Walk into the biscuit aisle of the supermarket and you’ll see an endless array of colourful packages for crackers and crispbreads, with many claiming to be ‘healthy’ and ‘natural’.
But which one is the healthiest, and what should we be searching for when shopping?
Start by looking for the word wholegrain on packets. A cracker made with wholegrains is a lower GI, higher in fibre option which will be more filling – meaning we need less to stave of those hunger pangs.
How to much fibre should we be looking for? Look at the nutritional information panel and aim for a fibre content higher than 6 grams per 100 grams.
When it comes to what we should be avoiding in crispbreads, steer clear of those with a high fat content – and in particular, saturated fat. Some crackers are made with butter or lots of oil, making them high in fat and saturated fat – so avoid anything that contains more than 2.5 grams of saturated fat per 100 grams.
There is, however, an exception to this fat content rule.
Bear in mind that some crackers that contain grains may appear to be higher in fat, but because these are our good, heart healthy fats, we want these in our diet. So use the saturated fat panel as a guide since we want to be eating less of these fats.
Salt content is also something we should be wary of when choosing a healthy crispbread. Look for something ideally less than 120 milligrams per 100 grams.
Now that we know all the important constituents of healthy crispbreads – out of seven popular crispbreads and crackers, which one is best and worst?
The top three crispbreads:
- Arnott’s Vita-Weat 100% Natural 9 Grains
- Ryvita Multi-Grain Wholegrain Rye Crispbread
- Sun Rice Original Thick Rice Cakes – (eat with some kind of protein, as they are a higher GI, so pair with a protein food to help sustain energy levels.
The three unhealthiest crispbreads:
- Arnott’s Cruskits Original
- Arnott’s Sao
- Arnott’s Salada Original
1. Arnott’s Vita-Weat 100% Natural 9 Grains
Pros: Low in saturated fat, very high in fibre and contain a variety of grains (so more nutrients)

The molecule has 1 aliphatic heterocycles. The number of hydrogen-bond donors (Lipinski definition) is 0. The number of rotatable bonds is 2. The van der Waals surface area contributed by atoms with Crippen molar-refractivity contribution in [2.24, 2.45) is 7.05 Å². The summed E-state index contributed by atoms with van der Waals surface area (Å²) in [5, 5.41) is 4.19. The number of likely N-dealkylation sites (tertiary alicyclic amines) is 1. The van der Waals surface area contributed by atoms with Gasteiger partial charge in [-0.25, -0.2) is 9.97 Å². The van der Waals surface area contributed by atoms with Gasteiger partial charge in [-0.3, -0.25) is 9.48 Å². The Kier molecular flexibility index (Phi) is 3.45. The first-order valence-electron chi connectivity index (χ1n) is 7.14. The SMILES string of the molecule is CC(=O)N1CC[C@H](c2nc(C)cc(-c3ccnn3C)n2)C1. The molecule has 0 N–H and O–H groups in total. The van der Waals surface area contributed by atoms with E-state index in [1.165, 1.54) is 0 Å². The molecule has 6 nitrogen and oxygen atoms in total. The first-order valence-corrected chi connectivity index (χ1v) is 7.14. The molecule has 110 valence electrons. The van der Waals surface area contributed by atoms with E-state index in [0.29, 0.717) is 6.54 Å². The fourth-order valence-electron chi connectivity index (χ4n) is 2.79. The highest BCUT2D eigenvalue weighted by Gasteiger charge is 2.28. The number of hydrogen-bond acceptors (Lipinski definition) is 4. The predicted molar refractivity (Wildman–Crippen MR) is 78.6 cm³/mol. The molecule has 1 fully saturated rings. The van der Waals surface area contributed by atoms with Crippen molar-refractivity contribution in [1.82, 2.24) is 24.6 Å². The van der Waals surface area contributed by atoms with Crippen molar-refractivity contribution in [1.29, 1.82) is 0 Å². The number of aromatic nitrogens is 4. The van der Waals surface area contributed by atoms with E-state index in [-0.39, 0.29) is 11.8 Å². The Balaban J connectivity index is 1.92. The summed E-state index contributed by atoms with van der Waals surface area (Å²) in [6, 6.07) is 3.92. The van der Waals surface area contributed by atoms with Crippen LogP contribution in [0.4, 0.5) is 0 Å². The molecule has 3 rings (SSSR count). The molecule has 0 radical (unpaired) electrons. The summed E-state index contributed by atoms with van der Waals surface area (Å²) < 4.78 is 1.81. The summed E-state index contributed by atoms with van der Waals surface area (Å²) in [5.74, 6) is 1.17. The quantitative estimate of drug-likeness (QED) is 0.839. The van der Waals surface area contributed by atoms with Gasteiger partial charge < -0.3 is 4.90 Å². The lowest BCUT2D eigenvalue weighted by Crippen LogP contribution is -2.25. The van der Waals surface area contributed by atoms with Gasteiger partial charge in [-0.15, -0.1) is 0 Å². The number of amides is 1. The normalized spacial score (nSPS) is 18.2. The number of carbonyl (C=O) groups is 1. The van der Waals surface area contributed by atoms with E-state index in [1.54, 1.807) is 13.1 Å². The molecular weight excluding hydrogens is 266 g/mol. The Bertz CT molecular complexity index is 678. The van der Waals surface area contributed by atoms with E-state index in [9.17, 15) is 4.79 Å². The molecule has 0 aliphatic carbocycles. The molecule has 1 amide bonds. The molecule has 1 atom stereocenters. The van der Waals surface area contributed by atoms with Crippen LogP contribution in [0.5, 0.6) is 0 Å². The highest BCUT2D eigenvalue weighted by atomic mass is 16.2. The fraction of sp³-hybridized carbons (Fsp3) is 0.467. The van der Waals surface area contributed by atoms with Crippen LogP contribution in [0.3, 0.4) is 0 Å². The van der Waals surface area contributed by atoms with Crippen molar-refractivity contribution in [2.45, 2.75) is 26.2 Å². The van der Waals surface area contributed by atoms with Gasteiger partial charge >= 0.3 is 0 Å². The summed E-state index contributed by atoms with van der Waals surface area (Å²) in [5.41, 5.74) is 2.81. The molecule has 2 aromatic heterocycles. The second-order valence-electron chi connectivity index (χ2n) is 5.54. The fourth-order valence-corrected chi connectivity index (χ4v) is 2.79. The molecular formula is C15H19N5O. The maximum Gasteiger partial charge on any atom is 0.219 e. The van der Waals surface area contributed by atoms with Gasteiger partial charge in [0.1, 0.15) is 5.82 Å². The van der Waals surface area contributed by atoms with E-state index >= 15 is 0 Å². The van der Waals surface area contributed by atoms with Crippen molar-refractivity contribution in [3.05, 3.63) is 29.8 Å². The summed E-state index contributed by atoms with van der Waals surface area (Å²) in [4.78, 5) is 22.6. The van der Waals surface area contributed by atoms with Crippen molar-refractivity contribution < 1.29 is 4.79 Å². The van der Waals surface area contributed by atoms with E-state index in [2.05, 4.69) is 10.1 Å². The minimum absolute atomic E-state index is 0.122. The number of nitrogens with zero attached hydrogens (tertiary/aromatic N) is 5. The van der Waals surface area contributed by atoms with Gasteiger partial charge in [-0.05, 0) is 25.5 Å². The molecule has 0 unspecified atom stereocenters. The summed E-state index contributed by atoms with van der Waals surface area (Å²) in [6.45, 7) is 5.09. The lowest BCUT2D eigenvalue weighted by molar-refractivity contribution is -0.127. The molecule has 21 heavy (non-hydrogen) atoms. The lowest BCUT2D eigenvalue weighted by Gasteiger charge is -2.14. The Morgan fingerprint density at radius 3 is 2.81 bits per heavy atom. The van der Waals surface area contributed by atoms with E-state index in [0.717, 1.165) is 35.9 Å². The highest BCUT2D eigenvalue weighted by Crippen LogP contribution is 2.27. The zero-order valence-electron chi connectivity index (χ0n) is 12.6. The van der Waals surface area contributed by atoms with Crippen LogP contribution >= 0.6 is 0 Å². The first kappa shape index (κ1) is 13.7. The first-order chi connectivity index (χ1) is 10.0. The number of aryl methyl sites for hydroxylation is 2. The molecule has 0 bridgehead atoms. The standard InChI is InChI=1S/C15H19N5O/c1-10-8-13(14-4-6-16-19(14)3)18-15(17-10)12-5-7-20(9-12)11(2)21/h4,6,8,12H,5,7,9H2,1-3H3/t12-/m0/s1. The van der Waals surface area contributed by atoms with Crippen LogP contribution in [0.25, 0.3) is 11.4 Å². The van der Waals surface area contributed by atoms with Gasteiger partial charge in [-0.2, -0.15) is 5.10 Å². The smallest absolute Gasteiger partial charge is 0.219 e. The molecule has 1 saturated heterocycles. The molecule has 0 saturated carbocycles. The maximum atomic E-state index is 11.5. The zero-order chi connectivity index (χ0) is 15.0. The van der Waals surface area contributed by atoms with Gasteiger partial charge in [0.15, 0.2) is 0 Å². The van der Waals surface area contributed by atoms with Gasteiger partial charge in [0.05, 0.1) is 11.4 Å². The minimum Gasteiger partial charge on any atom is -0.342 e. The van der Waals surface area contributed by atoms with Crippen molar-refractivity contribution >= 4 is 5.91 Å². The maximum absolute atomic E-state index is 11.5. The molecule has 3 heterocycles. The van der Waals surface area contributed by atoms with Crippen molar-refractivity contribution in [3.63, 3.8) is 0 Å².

Cons: It is a good option, so no cons
2. Ryvita Multi-Grain Wholegrain Rye Crispbread
Pros: They are wholegrain, high in fibre, low in fat and low in saturated fat
Cons: Again, it is a good option, so no cons!
3. Sun Rice Original Thick Rice Cakes
Pros: They are 100% wholegrain, low in saturated fat and low in sodium.
Cons: Rice cakes can have a high GI (that is, they are broken down quickly), so eat these with some kind of protein to sustain energy levels
4. Real Foods Corn Thins Original
Pros: These are low in saturated fat and high in fibre.
Cons: However, they are made with white/refined flour, are high GI and don’t have as much nutrition as some of the other crackers- so eat with some kind of protein food to keep you full
5. Arnott’s Salada Original
Pros: Salada is low in saturated fat and high in fibre.
Cons: High in sodium and made with white/refined flour.
6. Arnott’s Sao
Pros: No pros that I can see
Cons: High in fat, saturated fat and sodium, and lower in fibre than the other crackers so they’re not as filling.
7. Arnott’s Cruskits Original
Pros: No pros that I can see!
Cons: Very high in fat (due to the butter) and high in sodium.
- Low fat ricotta, sliced strawberries/kiwis/mango, topped with walnuts and cinnamon is a favourite
- Almond butter, banana coins and a sprinkle of mixed spice
- Tahini, a drizzle of honey and thinly sliced apple
- Avocado, sliced tomato and cracked pepper
- Small tin of tuna
- Low fat hummus, sliced cucumbers and a slice of lean protein like chicken
- Salsa, sliced red onion and a sprinkle of feta
What other foods or products do you want to see a guide on?
(Adapted from an interview I did with the Huffington Post found here)